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Fitchett, Gordon Frank

(November 29th, 2023)

March 23, 1949 – November 29, 2023

It is with pronounced sorrow that we share the sudden and unexpected death of Gordon Frank Fitchett while driving home on November 29, 2023. Gord was born on March 23, 1949, to Cyril and Edna Fitchett, at the old Nelson Hospital. Whether he did or not, Gord always said he remembered the day he was born, on a bright sunny day. He spent his childhood making mischief in Procter, attending Procter School for his formative years. He was a good athlete and the friends he made in his early years were still friends today. He loved horses and trained them with Mr. Young. He once took his horse, Mazeka, to his grandmother’s house in Harrop. He brought the horse up the wide steps on the front porch to show Grace and couldn’t get Mazeka to turn around. Grace got exasperated and said, “Oh Gordon, for heaven’s sake, just bring the horse into the kitchen and turn it around.” And that is what he did. Another time he tied his dad’s car to a post in the carport and his dad drove away, with the post attached. Gord always loved the outdoors, and when he was younger, he enjoyed hiking into local lakes and also the higher elevations, like Mt. Loki. At that time there wasn’t much of a trail; it was more like bushwhacking your way through the wilderness.

Gord graduated from LVR in 1967 and spent this first summer working for Nicki Dosenberger at the pole yard in Procter during the day and on tugs for the night shift. That fall, he entered Selkirk College to complete his three-year diploma in Forestry Technology. In 1970, Gord started with Kootenay Forest Products, first as a Forest Technologist, then as Logging Manager and finally as Woodlands Manager until KFP closed in 1985.

Always resilient in the face of change, Gord formed his own companies; first with Mill Lake Contracting and then JSA Holdings. With his Caterpillar D8, Mill Lake Contracting developed the land for the current Porcupine Wood Products site. This mill started out as Hidden Creek Timber, where Gord was a partner. Following this business venture, Gord moved on to road building and logging with “Bill”, his cherished D7 Bulldozer, which has now retired to Bear Lake for snow removal. “Bill” the Dozer was named after his mentor, Bill Seafoot of Kaslo, from whom he purchased it. This led to larger opportunities and major contracts with Meadow Creek Cedar and Westwood Fibre in Salmo. As JSA Holdings became prosperous, Gord pivoted into real estate development with additional companies, including Summit Land and Timber. The success with this company up the Fish River and his strong relationship with Bell Pole, allowed him to acquire his land at Bear Lake as well as many other properties. He leaves Bear Lake behind as his legacy for his children and grandchildren to create their own memories. When Gord was not at the lake, he enjoyed running his sawmill, puttering around his barn, and taking on continuous small projects with his mini excavator. It could be said that Gord never officially retired.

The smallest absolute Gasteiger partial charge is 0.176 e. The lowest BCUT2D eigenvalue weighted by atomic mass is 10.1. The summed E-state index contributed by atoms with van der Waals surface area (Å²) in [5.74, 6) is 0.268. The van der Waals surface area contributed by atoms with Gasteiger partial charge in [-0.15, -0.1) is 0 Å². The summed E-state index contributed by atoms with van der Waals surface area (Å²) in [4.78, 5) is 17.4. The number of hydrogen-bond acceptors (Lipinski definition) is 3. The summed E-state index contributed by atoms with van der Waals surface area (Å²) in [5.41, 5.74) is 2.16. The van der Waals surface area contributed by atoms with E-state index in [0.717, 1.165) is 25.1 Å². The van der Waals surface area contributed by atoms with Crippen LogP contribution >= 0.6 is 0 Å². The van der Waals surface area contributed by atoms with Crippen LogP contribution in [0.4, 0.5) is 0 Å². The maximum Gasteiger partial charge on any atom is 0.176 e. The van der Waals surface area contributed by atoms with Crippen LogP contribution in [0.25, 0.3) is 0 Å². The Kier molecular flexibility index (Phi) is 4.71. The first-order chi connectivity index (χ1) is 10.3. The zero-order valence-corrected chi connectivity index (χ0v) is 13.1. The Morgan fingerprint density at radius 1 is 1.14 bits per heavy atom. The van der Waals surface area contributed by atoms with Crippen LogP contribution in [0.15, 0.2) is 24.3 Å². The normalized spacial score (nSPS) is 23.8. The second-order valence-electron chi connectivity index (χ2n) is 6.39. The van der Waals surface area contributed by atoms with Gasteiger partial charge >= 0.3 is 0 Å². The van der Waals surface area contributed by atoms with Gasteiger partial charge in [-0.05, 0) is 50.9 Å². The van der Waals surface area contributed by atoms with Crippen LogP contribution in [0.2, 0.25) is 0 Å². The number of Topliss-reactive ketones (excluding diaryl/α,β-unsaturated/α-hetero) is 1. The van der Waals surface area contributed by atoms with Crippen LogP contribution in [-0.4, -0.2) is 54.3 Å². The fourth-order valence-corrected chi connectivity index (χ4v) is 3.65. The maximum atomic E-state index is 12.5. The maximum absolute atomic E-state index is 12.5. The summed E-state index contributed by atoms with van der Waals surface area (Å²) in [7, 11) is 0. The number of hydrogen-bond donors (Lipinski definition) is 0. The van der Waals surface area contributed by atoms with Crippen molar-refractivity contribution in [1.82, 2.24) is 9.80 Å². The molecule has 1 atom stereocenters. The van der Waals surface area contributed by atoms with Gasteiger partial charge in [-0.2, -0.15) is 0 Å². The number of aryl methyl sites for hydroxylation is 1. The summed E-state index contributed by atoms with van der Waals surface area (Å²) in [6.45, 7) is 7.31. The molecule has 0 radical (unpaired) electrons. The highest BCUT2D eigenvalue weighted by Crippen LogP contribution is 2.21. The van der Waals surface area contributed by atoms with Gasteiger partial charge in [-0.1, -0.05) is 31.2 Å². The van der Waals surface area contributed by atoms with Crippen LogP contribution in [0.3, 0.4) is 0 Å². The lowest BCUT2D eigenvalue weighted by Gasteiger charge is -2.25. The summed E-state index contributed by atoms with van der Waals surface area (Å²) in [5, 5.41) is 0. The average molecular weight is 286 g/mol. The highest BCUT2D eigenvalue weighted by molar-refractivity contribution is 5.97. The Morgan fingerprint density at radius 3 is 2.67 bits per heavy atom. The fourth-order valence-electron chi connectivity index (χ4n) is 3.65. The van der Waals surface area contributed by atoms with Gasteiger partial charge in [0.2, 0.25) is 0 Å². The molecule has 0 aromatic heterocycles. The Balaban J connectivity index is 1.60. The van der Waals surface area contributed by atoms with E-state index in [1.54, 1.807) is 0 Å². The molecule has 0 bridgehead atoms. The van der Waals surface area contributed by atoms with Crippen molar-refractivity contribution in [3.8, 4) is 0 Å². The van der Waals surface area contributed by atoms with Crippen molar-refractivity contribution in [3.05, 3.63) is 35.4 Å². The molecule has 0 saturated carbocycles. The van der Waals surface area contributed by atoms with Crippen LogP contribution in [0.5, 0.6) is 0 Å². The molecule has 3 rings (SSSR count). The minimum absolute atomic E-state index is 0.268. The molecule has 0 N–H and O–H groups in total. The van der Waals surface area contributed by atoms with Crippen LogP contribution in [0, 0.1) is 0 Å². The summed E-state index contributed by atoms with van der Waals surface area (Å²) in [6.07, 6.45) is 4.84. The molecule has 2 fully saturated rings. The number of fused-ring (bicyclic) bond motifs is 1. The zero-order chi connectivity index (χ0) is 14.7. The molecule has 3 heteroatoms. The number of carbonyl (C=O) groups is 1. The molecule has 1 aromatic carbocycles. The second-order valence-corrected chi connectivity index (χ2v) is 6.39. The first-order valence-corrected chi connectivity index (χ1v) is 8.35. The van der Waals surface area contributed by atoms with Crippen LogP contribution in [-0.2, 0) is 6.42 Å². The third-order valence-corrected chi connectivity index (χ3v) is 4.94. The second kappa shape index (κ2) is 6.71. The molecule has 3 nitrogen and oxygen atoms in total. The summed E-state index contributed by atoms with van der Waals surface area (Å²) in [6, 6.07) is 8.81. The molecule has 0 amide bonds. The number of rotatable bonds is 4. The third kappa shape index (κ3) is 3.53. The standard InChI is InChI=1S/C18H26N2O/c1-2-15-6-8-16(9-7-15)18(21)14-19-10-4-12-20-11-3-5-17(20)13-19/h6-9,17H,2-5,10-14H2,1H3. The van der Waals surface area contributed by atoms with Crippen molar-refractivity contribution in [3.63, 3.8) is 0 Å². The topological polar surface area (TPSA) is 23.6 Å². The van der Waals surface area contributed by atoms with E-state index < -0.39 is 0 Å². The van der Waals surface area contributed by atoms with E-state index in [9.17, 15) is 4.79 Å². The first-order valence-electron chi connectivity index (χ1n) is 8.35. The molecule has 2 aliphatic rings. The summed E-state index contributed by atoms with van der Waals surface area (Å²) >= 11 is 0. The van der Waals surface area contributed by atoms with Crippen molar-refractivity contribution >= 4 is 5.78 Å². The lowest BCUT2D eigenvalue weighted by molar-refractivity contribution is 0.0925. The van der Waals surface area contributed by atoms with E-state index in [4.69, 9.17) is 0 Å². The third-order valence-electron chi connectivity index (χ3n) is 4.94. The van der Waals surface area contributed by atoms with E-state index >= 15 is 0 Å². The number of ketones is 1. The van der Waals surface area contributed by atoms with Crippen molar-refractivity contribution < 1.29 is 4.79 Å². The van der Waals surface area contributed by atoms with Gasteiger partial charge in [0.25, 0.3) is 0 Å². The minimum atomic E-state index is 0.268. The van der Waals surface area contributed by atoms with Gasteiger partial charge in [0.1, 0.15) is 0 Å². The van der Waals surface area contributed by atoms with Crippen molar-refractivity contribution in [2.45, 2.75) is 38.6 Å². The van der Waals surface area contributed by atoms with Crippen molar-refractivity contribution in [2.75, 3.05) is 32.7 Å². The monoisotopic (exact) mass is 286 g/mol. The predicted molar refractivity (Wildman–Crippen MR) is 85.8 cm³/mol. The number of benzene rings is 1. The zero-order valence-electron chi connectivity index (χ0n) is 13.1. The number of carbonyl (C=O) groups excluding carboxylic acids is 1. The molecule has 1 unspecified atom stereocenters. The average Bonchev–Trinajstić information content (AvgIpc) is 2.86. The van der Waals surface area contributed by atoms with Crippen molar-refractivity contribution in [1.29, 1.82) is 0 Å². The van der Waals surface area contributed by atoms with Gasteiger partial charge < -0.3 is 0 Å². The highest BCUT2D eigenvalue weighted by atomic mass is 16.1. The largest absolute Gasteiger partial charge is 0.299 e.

Gord’s adventurous spirit and love of quiet wilderness continuously carried him into the forests, mountains, and lakes. He lived his life to the fullest. He was charismatic, hardworking, and intelligent, a generous husband, father, Papa, friend and a legend in the forest industry. He loved local history and held a wealth of information about the area. He spent countless hours roaming the mountains in his side-by-side and at his cabin on Bear Lake. His favourite place to ride was up London Ridge, always in awe of the spectacular beauty of this area. As a member of the Kaslo to Sandon Rails to Trails Society, Gord did a tremendous amount of work building bridges and maintaining trails. He was always one to share his experiences when asked and offer a helping hand if there was a need. He had a “Let’s get it done! “attitude and was an entrepreneur at heart. We will never know how many things Gord did for so many different people. Gord was always the life of any party, big or small, and his laughter resonated throughout. He loved to laugh!

Gord loved his family. He was central to all of them, whether it was when help was needed or advice sought, but mostly just because they all loved being around him. He leaves behind his wife Pat of 54 years, his beloved dog Abby, daughters Janice (and John) Knox, Shelley (and Derek) Sandquist and son Allan (and Erin) Fitchett. He loved and was loved unequivocally by his six grandchildren, Julie (and Jordan), Megan, Kailey, Kaitlyn, Ryan and Jessica. To his grandchildren, he was their Papa and their world. As well, left to grieve are his brother, David (and Jackie) Fitchett, his sister, Lesley Ann (and Rob) Jonas, his nephews Dale and Colin, nieces Danielle and Eileen and their families, his cousins and so, so, so many friends.

Gord was predeceased by his grandparents, Joseph and Grace Fitchett, Harrop, B.C., Robert and Ethel Swalwell of Darlington, England; parents, Edna and Captain Cy Fitchett of Procter/Balfour and his infant sister; his aunts and uncles, Bert and Florrie Fitchett, Walter and Ruth Fitchett, as well as his cousins, Leonard, Debbie and Ava.

Per Gord’s wishes, there will be no service. The family hopes you will remember Gord through your stories and laughter, the smell of freshly cut wood, the buzz of a chainsaw, and the stillness of the mountains. In lieu of flowers, please consider planting a tree in Gord’s memory.

Over and out, Dad. Our world has been shattered by your death, but we promise to move forward with the tenacity and strength you would have expected. We will carry your spirit and laughter with us for the rest of our lives.

“Grief is the last act of love we

have to give to those we loved.

Where there is deep grief,

there was great love.”

Boy, did we love this man!

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